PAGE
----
In previous levels of this stairway, we have looked at how Dynamic Data Masking (DDM) works, the various masks that can be configured, and the security implications of using this feature. Here we continue examining another aspect of security: data movement. Users that connect to SQL Server often have the ability to move data to new tables and files through queries, which can be a concern for maske data. Let's examine how this feature works with different types of data movement.
One of the easiest ways to move data inside a SQL Server database is to copy the data to a temporary table. Let's take a simple query and move some data. I'll execute this as a user that only sees masked data. I'll copy data into a temp table and then retrieve it from the same temp table.
As I see in the results, the product name and unit price are still masked in the temp table. This makes sense, but is the data being masked or is it actually stored as masked? Let's see.
I'll revert my security connection and then select both from the original table, which should be unmasked, and the temporary table. When I do that I see this:
The data in the temp table is masked, since this user can see the unmasked data in the original table. Thus, DDM provides us with seucre data if a user moves the data to a temporary table.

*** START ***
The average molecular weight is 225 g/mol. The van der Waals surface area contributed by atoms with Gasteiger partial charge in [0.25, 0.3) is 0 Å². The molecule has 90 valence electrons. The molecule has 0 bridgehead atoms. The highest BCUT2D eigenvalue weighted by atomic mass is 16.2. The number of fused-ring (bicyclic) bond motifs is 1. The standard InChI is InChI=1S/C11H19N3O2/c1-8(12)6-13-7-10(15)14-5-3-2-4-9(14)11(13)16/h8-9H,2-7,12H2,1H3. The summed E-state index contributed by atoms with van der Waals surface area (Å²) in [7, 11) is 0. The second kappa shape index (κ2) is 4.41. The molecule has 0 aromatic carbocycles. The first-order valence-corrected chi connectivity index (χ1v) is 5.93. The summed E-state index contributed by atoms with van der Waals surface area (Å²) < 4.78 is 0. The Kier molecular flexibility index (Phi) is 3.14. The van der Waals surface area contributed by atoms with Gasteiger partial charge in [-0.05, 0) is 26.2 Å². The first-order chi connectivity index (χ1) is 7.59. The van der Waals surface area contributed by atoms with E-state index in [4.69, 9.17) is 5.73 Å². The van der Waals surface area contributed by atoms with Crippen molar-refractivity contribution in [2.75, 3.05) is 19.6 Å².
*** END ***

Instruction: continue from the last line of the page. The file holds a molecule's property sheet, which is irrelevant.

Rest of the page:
What if an administrator does the same thing? I'll execute the same code above, but use my administrative account to create and populate the temp table, then select from the temp table as the user, 'bsmith', who doesn't have the UNMASK permission. The code I'll run is:
SELECT top 10 ProductName, UnitPrice INTO #Product FROM dbo.OrderDetail GO EXECUTE AS USER = 'bsmith' GO SELECT top 10 * FROM #Product SELECT top 10 ProductName, UnitPrice FROM dbo.OrderDetail GO REVERT GO DROP TABLE #Product GO
When I do this, I get these results.
In this case, the temporary table contains unmasked data. The raw data is copied, and none of the DDM masking is transferred to the temporary table. A regular user can see the data.
We see the temporary tables behave as just raw containers for the new data, without any properties being transferred. However, if I create a new user table, does the same thing apply? Let's see.
SELECT TOP 10 ProductName, UnitPrice INTO ProductStaging FROM dbo.OrderDetail GO EXECUTE AS USER = 'bsmith' GO SELECT top 10 * FROM dbo.ProductStaging
When this runs, I get this result.
As expected, a new table created doesn't have any rights granted to other users. Let's fix that.
GRANT SELECT ON dbo.ProductStaging TO bsmith GO
Now, let's query ProductStaging as user, bsmith. We see these results.
There is no masking applied. This makes sense. If I script the create statement for both tables, here's the code I receive.
CREATE TABLE [dbo].[ProductStaging]( [ProductName] [varchar](200) NULL, [UnitPrice] [numeric](10, 4) NULL ) ON [PRIMARY] GO CREATE TABLE [dbo].[OrderDetail]( [OrderDetailID] [int] IDENTITY(1,1) NOT NULL, [OrderID] [int] NULL, [ProductName] [varchar](200) MASKED WITH (FUNCTION = 'partial(5, "xxxxxx", 0)') NULL, [Qty] [int] NULL, [UnitPrice] [numeric](10, 4) MASKED WITH (FUNCTION = 'random(0.1000, 0.9000)') NULL, [ProductOPen] [varchar](200) NULL, CONSTRAINT [OrderDetail_PK] PRIMARY KEY CLUSTERED ( [OrderDetailID] ASC )WITH (PAD_INDEX = OFF, STATISTICS_NORECOMPUTE = OFF, IGNORE_DUP_KEY = OFF, ALLOW_ROW_LOCKS = ON, ALLOW_PAGE_LOCKS = ON) ON [PRIMARY] ) ON [PRIMARY] GO